Tweed was convicted for stealing an amount estimated by an aldermen's committee in 1877 at between $25 million and $45 million from New York City taxpayers through political corruption, although estimates ranged as high as $200 million. Unable to make bail, he was returned to custody, he died in the Ludlow Street Jail. Tweed was born April 1823, at 1 Cherry Street, on the Lower East Side of Manhattan; the son of a third-generation Scottish chair-maker, Tweed grew up on Cherry Street. His grandfather arrived in the United States from a town near the River Tweed close to Edinburgh. Tweed's religious affiliation was not known in his lifetime, but at the time of his funeral the New York Times, quoting a family friend, reported that his parents had been Quakers and "members of the old Rose Street Meeting house". At the age of 11, he left school to learn his father's trade, became an apprentice to a saddler, he studied to be a bookkeeper and worked as a brushmaker for a company he had invested in, before joining in the family business in 1852.
On September 29, 1844, he married Mary Jane C. Skaden and lived with her family on Madison Street for two years. Tweed became a member of the Odd Fellows and the Masons, joined a volunteer fire company, Engine No. 12. In 1848, at the invitation of state assemblyman John J. Reilly, he and some friends organized the Americus Fire Company No. 6 known as the "Big Six", as a volunteer fire company, which took as its symbol a snarling red Bengal tiger from a French lithograph, a symbol which remained associated with Tweed and Tammany Hall for many years. At the time, volunteer fire companies competed vigorously with each other; the competition could be so fierce that buildings would sometimes burn down while the fire companies fought each other. Tweed became known for his ax-wielding violence, was soon elected the Big Six foreman. Pressure from Alfred Carlson, the chief engineer, got him thrown out of the crew, but fire companies were recruiting grounds for political parties at the time, Tweed's exploits came to the attention of the Democratic politicians who ran the Seventh Ward, who put him up for Alderman in 1850, when Tweed was 26.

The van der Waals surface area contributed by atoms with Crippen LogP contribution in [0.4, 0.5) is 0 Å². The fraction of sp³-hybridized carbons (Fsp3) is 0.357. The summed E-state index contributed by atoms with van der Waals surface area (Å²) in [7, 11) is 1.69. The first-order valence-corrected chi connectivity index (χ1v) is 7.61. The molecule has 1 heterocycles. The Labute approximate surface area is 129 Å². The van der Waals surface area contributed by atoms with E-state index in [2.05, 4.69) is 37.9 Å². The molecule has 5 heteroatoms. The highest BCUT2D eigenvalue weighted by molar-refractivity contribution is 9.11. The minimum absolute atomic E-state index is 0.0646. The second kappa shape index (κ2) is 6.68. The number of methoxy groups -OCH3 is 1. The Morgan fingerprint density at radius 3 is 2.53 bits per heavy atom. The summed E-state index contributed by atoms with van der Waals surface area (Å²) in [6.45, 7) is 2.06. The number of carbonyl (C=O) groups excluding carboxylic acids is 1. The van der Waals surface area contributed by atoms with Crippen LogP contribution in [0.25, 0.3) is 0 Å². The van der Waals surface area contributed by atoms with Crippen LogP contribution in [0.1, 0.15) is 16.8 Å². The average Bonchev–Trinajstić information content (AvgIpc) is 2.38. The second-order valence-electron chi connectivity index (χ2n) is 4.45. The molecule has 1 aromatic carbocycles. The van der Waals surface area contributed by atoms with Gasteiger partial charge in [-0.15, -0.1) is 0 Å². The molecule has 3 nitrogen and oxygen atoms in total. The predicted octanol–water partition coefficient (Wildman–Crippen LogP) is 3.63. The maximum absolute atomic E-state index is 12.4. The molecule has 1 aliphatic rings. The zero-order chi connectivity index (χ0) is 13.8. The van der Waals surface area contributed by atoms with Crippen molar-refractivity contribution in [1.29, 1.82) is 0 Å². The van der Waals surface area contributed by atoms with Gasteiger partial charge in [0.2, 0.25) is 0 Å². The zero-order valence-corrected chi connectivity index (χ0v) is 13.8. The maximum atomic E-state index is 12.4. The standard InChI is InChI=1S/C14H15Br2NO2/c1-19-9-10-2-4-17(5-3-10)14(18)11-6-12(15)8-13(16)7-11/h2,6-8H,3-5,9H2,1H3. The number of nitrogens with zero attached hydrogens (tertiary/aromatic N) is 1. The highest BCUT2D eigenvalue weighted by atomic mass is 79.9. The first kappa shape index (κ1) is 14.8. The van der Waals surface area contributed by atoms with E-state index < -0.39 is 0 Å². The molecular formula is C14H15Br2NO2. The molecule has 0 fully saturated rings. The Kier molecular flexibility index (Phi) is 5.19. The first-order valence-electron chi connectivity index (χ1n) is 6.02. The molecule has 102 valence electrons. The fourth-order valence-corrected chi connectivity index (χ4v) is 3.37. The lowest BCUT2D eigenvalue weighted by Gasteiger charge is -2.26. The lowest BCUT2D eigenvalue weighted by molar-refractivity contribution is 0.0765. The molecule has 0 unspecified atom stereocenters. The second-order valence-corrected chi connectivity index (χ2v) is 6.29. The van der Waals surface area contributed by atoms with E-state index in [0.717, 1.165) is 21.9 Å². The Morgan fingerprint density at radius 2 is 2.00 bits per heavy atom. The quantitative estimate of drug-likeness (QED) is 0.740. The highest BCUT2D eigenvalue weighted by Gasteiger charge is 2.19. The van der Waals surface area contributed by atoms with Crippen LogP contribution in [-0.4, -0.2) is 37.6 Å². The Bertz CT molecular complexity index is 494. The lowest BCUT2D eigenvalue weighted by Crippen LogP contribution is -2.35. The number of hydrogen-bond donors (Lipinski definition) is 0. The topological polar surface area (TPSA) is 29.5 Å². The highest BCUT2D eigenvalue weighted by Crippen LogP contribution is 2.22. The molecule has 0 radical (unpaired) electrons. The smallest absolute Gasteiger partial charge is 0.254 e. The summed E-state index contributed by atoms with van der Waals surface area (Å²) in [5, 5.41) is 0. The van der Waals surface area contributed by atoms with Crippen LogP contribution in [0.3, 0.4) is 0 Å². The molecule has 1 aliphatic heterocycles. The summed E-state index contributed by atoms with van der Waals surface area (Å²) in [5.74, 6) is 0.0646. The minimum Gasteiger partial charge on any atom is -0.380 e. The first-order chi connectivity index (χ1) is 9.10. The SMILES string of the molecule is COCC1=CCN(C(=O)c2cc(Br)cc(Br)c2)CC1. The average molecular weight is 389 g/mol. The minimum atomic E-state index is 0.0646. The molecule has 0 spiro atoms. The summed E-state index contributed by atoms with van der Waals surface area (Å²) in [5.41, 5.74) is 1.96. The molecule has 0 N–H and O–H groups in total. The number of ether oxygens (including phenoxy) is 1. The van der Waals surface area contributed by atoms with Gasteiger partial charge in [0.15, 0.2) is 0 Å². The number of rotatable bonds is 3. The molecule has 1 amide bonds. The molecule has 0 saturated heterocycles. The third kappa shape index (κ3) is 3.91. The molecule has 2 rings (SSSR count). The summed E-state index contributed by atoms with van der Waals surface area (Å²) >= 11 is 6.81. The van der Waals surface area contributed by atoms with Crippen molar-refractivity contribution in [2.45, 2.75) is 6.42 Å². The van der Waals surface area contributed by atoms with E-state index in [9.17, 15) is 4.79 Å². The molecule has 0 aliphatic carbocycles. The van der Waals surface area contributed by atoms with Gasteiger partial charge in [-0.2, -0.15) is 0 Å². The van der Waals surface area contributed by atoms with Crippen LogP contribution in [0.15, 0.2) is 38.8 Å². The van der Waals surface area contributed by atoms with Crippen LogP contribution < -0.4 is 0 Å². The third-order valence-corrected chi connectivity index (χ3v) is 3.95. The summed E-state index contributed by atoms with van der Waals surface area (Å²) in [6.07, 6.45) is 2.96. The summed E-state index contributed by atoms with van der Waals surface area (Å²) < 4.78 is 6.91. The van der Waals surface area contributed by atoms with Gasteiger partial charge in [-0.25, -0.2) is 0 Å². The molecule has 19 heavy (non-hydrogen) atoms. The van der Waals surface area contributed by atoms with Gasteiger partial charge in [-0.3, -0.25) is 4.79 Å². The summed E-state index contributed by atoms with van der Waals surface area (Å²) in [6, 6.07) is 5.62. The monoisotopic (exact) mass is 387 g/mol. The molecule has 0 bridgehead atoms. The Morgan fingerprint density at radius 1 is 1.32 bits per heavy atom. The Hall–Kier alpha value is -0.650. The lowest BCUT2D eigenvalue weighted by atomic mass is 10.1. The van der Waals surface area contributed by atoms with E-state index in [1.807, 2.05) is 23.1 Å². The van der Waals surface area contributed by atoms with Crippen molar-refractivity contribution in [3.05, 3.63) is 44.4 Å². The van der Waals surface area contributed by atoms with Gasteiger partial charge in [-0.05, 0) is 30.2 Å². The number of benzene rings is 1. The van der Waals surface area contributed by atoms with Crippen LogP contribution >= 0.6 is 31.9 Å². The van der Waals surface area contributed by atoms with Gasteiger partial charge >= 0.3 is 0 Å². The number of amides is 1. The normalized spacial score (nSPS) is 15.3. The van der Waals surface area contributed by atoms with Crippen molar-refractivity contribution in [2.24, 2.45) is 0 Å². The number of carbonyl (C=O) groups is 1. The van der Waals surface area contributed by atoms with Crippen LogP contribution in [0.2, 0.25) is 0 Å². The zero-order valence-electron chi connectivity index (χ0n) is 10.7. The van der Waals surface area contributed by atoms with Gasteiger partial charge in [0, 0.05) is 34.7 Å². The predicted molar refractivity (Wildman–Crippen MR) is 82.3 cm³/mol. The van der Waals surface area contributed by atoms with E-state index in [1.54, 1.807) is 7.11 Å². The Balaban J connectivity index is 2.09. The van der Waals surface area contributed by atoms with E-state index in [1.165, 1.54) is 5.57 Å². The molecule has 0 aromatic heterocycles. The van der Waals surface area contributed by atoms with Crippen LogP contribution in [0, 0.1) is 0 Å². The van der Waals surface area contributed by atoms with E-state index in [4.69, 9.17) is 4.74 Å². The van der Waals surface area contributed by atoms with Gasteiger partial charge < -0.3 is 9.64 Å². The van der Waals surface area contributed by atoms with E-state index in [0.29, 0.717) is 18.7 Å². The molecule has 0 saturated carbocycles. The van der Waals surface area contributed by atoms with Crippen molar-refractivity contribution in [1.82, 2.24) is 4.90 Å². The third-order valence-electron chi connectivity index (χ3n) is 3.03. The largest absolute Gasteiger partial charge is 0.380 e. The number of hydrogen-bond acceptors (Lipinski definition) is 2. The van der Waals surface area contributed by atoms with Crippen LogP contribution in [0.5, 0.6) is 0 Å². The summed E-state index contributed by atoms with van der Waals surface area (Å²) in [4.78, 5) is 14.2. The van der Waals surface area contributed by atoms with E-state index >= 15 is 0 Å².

He lost that election to the Whig candidate Morgan Morgans, but ran again the next year and won, garnering his first political position. Tweed became associated with the "Forty Thieves", the group of aldermen and assistant aldermen who, up to that point, were known as some of the most corrupt politicians in the city's history. Tweed was elected to the United States House of Representatives in 1852, but his two-year term was undistinguished. In an attempt by Republican reformers in Albany, the state capital, to control the Democratic-dominated New York City government, the power of the New York County Board of Supervisors was beefed up; the board had 12 members, six appointed by the mayor and six elected, in 1858 Tweed was appointed to the board, which became his first vehicle for large-scale graft. By 1853, Tweed was running the seventh ward for Tammany; the board had six Democrats and six Republicans, but Tweed just bought off one Republican to sway the board. One such Republican board member was Peter P. Voorhis, a coal dealer by profession who absented himself from a board meeting in exchange for $2,500 so that the board could appoint city inspectors.
Henry Smith was another Republican, a part of the Tweed ring. Although he was not trained as a lawyer, Tweed's friend, Judge George G. Barnard, certified him as an attorney, Tweed opened a law office on Duane Street, he ran for sheriff in 1861 and was defeated, but became the chairman of the Democratic General Committee shortly after the election, was chosen to be the head of Tammany's general committee in January 1863. Several months in April, he became "Grand Sachem", began to be referred to as "Boss" after he tightened his hold on power by creating a small executive committee to run the club. Tweed took steps to increase his income: he used his law firm to extort money, disguised as legal services.
Thomas J. Barr
Thomas Jefferson Barr was an American politician and a U. S. Representative from New York. Born in New York City, New York in 1812, Barr attended the public schools. Barr moved to Scotch Plains, New Jersey in 1835, conducted a roadhouse, he returned to New York City in 1842 and was Assistant Alderman from the Sixth Ward in 1849 and 1850, Alderman in 1852 and 1853. He was a member of the New York State Senate for the third district in 1854 and 1855. Elected on January 6, 1859, as an Independent Democrat to the 35th United States Congress to fill the vacancy caused by the resignation of John Kelly, was re-elected to the 36th United States Congress, Barr was U. S. Representative for the fourth district of New York and held office from January 17, 1859, to March 3, 1861. Appointed a New York City Police Commissioner in 1870, Barr served until 1873, when the police board was abolished. Subsequently, he was employed in the office of the Collector of the Port of New York. Barr died in New York, New York County, New York, on March 27, 1881.
He is interred at Calvary Cemetery, New York. United States Congress. "Thomas J. Barr". Biographical Directory of the United States Congress. Thomas J. Barr at Find a Grave